DNS best practice

DNS Best Practice

You might have seen the model we use as I've described it in many places here:

  1. The 'Global' tab of 'Network Services >> DNS' lists "Internal (Network)" (also other internal networks, like "DMZ (Network)" and any "VPN Pool" if applicable) as 'Allowed networks'.
  2. On the 'Forwarders' tab, if you use or plan to use the SMTP Proxy, use an Availability Group containing the OpenDNS or Google (8.8.4.4 first, for speed) name servers in 'DNS Forwarders' (if using any spamhaus.org RBLs with the SMTP Proxy, don't use Google DNS). 'Use forwarders assigned by ISP' is not checked.*
    1. If the SMTP Proxy is not to be a part of your setup, don't add anything in 'DNS Forwarders' and do select 'Use forwarders assigned by ISP'.  See the Change Log below concerning CDNs.
    2. Alternatively, if you're using a Microsoft CDN like Office365, do use the Availability Group approach above and add a Request Route for office365.com pointing at your ISP's name server.
  3. In 'Request Routing', the internal DNS is used for reverse DNS of internal IPs (for example if your internal subnet is 172.16.20.0/24, you would have "20.16.172.in-addr.arpa" in the 'Domain' field and your internal DNS server(s) in 'Target Servers'. With that, the UTM can list machine names instead of internal IP addresses in the reports.
  4. Also, in 'Request Routing', so the UTM can resolve internal FQDNs, add, for example 'yourdomain.loc -> {internal DNS server}'. Do the same for other domains for which you have Forward Lookup Zones in your internal DNS server.
  5. Configure Windows Server (or other) DHCP server for internal devices to point at your internal name server for DNS, then the UTM, then the OpenDNS or Google servers.
  6. The internal DNS server's first forwarder is to the UTM's DNS Proxy, then to the OpenDNS or Google servers.
  7. If you consistently have "connection to server timed out" issues and ECN is not selected ('Advanced' tab of 'QoS'), empty 'Allowed networks' in #1, configure the internal DNS server to bypass the UTM in #6. I suspect this is caused by a problem at the ISP.
  8. In Transparent mode Web Filtering, the client browser resolves FQDNs.  When Pharming Protection is enabled at the bottom of the 'Misc' tab, the Proxy will block a request with "Host Not Found" if it cannot resolve the FQDN to an IP.  If disabling Pharming Protection eliminates such blocks for you, then you have not followed #1 through #7.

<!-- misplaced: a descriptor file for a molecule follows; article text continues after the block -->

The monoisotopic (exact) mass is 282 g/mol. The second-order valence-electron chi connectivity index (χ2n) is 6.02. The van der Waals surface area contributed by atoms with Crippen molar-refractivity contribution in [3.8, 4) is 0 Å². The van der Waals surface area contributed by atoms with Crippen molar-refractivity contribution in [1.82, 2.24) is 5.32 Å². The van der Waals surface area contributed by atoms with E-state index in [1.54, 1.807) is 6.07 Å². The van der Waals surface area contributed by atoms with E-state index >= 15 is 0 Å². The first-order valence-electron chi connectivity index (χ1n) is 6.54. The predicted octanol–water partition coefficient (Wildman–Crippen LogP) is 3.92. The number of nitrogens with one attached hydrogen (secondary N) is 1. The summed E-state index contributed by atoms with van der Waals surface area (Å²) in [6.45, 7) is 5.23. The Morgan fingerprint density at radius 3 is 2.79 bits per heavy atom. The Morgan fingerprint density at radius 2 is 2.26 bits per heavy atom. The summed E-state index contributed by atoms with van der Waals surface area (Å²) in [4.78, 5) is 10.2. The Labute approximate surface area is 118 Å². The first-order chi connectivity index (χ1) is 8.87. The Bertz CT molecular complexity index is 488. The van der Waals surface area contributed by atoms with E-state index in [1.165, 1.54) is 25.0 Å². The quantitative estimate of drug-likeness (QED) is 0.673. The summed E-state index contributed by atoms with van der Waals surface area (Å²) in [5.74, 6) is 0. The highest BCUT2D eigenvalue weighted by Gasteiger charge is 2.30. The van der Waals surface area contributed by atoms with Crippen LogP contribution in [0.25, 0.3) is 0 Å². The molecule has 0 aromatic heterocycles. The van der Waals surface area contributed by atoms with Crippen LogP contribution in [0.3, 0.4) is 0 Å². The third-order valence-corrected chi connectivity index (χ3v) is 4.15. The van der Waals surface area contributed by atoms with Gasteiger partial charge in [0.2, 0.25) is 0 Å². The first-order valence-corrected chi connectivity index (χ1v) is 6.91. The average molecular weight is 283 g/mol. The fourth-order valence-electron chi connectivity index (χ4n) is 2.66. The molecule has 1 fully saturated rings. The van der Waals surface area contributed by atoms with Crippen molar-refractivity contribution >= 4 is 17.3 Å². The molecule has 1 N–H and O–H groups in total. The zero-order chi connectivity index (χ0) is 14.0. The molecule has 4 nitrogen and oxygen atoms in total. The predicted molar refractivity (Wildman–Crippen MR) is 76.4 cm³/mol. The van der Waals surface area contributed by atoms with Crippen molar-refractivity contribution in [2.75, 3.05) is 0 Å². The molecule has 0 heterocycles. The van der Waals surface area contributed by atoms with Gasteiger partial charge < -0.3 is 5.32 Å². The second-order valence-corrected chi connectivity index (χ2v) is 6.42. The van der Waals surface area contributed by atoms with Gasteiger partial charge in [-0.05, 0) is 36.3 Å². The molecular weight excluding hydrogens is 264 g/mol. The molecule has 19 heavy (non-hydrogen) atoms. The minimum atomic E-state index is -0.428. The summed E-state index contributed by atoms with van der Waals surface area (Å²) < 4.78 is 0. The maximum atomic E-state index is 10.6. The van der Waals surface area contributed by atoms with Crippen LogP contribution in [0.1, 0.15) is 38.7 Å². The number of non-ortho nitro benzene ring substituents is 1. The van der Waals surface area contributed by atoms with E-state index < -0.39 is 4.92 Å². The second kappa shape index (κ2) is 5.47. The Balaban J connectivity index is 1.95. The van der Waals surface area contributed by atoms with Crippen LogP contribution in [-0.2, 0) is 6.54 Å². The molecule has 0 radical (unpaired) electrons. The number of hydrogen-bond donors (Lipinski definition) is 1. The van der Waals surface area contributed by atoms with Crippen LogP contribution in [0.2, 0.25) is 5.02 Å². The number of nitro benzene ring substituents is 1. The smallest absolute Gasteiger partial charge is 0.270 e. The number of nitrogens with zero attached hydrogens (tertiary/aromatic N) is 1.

We used to do it the other way, but comments by BarryG, BruceKConvergent and others convinced me to change our approach.

Cheers - Bob
* Caution: unchecking 'Use forwarders assigned by ISP' and failing to populate 'DNS Forwarders' will result in degraded performance as the ASG/UTM will fall back to the Root Name Servers.

Change Log: 2020-02-14 Based on a post by wolfman1, I added a warning in 2. about using Google if spamhaus.org is one of the RBLs used in the SMTP Proxy; 2017-11-13 Added 2.a and 2.b based on further info in Alex Busch's thread; 2017-11-12 Added the caveat to #2 about the SMTP Proxy because of Alex Busch's comments about Content Delivery Networks (CDNs); 2017-08-02 added #8 based on a comment by Sophos' Michael Dunn; 2017-06-09 added "VPN Pool" to #1; 2017-04-08 made #3 clearer based on a question by jlbrown also added "or Google" to #5 & #6; 2017-02-12 added 8.8.4.4 comment to #2 based on a comment here by rfcat_vk; 2017-01-14 added "in the 'Domain' field" in #3; 2015-09-25 In #7 corrected #5 to #6; 2015-09-24 changed Astaro to UTM and added #7 based on comments by vilic in DNS issue?; 2015-06-22 based on a thread by TCF, I improved the wording in #1, #2 & #4; 2015-06-20 changed from .local to .loc as reminded by bimmerdriver; 2015-03-20 Added title; 2014-10-04 DHCP and internal FQDNs; 2013-10-09 Added Availability Group idea from adrienjb in #2; 2013-02-04 reordered; 2012-08-20 Added "* Caution" note for #2 based on a suggestion by BarryG



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[edited by: FloSupport at 11:06 AM (GMT -7) on 18 Sep 2020]
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  • Oh yeah, I forgot about the reports. You have to do the request routing for the reverse zones too, e.g. 1.168.192.in-addr.arpa.

    Barry
  • Thanks for your advice, guys.
    I used the first alternative in the past because of some performance issues and because of Reverse-DNS for internal clients.

    btw: for AD-SSO it is a "must" to resolve the internal domain. 

    The option to use reverse zones in "request routing" is an absolutely great idea I never thought about....  Thanks, BarryG!

    I will give it a try on our "main box".

    Thomas
  • Ok, short and simple:
    Works nice and fast. Reverse DNS for all subnets works fine, too.

    Thanks!
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